Monday, November 26, 2007

Groundhogs Day......

This trip makes Bill Murray's stay in Puxatony, Pa look meager. Every day here feels the exact same. Imagine in a period of six weeks not leaving a one mile radius. If it weren't for this giant sand dune and a Swiss-German Engineer from Texas (that is a whole different story, talk about a messed up accent!) to talk to I'd be bored to tears. This project is going really slow and things aren't too exciting at this point. The last few weeks have been pretty busy until about four days ago when the project hit a snag. Hopefully by Thursday we will have our parts that are being hand carried from Italy (the second time in ten days) and can get moving again.

Yesterday we went for a ride out around the facility so here are a few pictures from the back of the dune.

Hans and I, the wind was really whipping between these two dunes.

The electricians truck.

Yet another really cool dune shot.

About three nights ago we had a lightening storm come through and it rained all night. The dunes take on a darker color and the rain makes the sand hard for a few days. I've been climbing the dune almost every day at lunch, it's easier to walk on the flat after a rain but it makes the inclines much harder. I have noticed a big difference each time I hike up though. The first few times I thought I was going to pass out due to lack of oxygen but now I can get to the top without stopping for an oxygen break. Unfortunately I'm not losing any weight because even though the food is not what I am used to I still eat too much.
Here is a picture of the dune after the rain.

Here are three pictures two days after the storm, the clouds are still hanging low.

Friday, November 09, 2007

Now I get it!

It is always the minor details that really make the difference. For instance, since arriving in Algeria all of this Arabic writing looked completely foreign to me. The first reason is because it IS foreign, and the second is the one minor detail that I was missing. Arabic text is written right to left top to bottom. No wonder none of it made any sense to me! Now it is all so perfectly clear.
There are 28 characters in the Arabic Alphabet and the script is written in cursive.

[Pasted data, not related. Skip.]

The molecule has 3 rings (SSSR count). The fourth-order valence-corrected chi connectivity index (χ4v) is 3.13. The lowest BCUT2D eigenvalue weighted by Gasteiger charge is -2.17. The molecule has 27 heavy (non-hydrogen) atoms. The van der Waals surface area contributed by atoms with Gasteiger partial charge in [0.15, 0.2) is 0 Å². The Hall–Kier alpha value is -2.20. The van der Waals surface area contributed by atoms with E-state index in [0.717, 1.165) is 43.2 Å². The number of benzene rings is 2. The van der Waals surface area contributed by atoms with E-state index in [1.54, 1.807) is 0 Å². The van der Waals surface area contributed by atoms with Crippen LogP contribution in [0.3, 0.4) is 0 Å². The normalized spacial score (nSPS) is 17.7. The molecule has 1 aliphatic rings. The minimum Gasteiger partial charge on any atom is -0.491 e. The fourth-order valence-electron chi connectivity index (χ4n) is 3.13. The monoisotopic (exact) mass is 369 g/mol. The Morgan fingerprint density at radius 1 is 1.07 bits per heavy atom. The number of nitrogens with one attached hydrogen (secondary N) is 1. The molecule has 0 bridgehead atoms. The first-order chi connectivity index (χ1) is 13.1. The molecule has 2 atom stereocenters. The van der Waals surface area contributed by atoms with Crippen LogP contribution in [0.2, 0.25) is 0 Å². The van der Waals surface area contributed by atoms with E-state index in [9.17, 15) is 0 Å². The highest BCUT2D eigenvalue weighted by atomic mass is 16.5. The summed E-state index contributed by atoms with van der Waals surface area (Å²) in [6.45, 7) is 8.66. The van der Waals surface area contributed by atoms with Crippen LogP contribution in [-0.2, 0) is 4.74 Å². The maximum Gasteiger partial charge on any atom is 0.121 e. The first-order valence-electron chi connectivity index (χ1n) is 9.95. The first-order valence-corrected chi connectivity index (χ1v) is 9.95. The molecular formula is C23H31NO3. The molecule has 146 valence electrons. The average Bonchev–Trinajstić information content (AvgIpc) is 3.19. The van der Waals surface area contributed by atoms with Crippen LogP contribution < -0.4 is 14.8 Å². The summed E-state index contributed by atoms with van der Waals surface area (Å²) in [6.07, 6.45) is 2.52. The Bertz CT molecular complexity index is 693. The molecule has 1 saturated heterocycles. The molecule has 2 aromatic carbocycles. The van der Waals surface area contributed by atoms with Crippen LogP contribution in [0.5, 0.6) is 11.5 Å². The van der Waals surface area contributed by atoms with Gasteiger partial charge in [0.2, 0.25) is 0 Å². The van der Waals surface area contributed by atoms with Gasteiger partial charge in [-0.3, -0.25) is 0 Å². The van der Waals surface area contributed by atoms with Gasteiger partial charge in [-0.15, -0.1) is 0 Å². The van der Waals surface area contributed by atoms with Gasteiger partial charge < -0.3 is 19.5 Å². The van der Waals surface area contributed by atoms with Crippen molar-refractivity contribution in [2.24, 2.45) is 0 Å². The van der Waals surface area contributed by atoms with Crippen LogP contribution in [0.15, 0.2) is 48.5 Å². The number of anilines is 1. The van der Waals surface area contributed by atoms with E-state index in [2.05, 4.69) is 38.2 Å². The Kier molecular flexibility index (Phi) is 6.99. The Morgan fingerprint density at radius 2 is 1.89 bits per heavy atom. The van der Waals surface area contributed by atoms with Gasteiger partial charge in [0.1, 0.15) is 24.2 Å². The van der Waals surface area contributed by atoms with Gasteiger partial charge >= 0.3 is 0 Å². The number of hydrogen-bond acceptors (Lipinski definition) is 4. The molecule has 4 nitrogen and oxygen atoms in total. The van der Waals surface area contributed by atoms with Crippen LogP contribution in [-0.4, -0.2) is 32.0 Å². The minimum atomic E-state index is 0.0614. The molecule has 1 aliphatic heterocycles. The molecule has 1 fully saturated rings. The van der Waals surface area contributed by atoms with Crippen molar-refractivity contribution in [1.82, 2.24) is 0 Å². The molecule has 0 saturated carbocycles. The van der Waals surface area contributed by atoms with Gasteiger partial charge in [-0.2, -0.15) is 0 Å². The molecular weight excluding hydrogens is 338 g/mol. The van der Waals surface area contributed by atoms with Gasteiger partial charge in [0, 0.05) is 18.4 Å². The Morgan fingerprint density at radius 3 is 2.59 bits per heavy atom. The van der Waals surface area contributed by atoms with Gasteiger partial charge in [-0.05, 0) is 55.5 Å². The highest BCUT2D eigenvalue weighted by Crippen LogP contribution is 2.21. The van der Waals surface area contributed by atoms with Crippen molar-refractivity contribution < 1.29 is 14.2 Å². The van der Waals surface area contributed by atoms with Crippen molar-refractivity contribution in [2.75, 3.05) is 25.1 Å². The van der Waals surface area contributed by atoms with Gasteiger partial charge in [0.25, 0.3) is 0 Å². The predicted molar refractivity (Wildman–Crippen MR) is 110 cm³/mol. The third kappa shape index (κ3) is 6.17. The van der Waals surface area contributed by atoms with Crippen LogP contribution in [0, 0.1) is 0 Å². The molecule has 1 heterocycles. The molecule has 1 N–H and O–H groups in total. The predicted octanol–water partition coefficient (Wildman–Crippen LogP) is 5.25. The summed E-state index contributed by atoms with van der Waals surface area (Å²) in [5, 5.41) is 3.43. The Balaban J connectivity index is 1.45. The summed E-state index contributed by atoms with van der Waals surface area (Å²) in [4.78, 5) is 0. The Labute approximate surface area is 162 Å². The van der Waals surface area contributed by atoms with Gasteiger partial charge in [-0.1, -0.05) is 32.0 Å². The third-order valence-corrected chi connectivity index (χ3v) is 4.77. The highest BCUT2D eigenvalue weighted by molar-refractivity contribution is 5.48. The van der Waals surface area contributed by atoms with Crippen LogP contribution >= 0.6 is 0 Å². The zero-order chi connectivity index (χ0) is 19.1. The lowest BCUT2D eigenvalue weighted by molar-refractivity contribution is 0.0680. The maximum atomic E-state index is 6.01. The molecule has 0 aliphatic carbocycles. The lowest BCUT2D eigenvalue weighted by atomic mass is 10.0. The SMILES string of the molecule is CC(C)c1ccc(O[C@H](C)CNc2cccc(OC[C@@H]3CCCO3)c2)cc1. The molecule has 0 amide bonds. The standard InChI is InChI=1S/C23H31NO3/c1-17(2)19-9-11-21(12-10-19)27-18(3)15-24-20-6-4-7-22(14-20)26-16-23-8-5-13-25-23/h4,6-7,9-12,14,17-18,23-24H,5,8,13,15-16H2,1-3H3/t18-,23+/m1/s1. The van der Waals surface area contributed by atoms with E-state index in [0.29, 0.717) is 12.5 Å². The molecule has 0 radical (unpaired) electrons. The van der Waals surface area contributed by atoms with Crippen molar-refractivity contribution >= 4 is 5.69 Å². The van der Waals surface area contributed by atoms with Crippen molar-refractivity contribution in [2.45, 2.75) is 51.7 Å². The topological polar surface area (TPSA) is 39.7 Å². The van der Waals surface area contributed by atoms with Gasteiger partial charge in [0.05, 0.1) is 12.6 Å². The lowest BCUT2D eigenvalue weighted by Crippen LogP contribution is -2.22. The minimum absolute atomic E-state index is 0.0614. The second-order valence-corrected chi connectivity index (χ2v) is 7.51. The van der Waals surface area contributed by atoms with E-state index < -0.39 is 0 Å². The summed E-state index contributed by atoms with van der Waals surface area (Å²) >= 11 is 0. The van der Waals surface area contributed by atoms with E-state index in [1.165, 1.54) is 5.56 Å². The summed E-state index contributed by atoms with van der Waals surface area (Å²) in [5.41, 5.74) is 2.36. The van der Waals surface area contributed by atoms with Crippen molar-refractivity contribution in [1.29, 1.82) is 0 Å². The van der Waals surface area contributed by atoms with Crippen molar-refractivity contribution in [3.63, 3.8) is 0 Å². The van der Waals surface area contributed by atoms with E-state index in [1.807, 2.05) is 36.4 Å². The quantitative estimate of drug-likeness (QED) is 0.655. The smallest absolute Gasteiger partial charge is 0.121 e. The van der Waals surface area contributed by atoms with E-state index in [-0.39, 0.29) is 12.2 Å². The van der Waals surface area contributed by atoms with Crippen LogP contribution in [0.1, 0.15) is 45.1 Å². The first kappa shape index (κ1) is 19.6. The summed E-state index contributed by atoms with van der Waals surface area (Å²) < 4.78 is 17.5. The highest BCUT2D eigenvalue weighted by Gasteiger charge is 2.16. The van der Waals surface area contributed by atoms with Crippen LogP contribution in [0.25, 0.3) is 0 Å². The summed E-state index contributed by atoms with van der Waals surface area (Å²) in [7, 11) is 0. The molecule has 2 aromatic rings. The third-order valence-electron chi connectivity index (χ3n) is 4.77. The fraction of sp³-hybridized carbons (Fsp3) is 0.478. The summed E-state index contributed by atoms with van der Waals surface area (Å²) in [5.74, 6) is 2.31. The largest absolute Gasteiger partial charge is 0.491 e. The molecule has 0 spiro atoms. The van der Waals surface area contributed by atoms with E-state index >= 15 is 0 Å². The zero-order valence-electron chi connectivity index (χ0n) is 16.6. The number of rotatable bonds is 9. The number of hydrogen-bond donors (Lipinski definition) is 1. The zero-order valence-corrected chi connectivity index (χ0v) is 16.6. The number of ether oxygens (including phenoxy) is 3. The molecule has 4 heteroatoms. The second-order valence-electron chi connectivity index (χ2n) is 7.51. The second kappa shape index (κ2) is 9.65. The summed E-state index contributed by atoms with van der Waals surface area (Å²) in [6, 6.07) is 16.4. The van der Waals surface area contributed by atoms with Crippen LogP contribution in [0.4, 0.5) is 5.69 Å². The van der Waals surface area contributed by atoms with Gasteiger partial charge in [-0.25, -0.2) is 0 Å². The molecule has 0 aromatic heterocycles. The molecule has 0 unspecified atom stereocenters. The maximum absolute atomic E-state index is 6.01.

I think, if I'm reading this stop sign right there are only two characters and I haven't a clue how to pronounce either one of them. The guard at the entrance to the plant has been trying to teach me a few words but it isn't so easy. His English isn't so good and my retention ability is even less.
I wish I had a video of a conversation I tried to have the other day with three guys who only spoke Arabic, there was a lot of pointing and hand waving. We were all left confused. It was kind of comical.
The construction contractor is a French company and most of the workers only speak Arabic or French, some speak both and only a few speak English. It is a little unnerving wandering around a construction site with tons of overhead work and people yelling and me not knowing if it is because someone just dropped something or I'm about to get hit with something. The language barrier does make everything interesting. For instance last week for breakfast I asked the cook for three eggs, scrambled. I even made a few circles with my finger. A few minutes later I got two eggs over medium. Since they were eggs, I wasn't going to complain. It is a total adventure just eating the food. One day at lunch I was picking at a piece of chicken (or what I thought was chicken) and Randall asked me if I had ever seen a chicken with that many ribs. You know, rabbit tastes ALOT like chicken. My main staple is potatoes. Both lunch and dinner every day has either baked, mashed, fried, boiled, or broiled potatoes. Add a touch of mayo and I'm set.

Tuesday, November 06, 2007

Sahara Souviners.......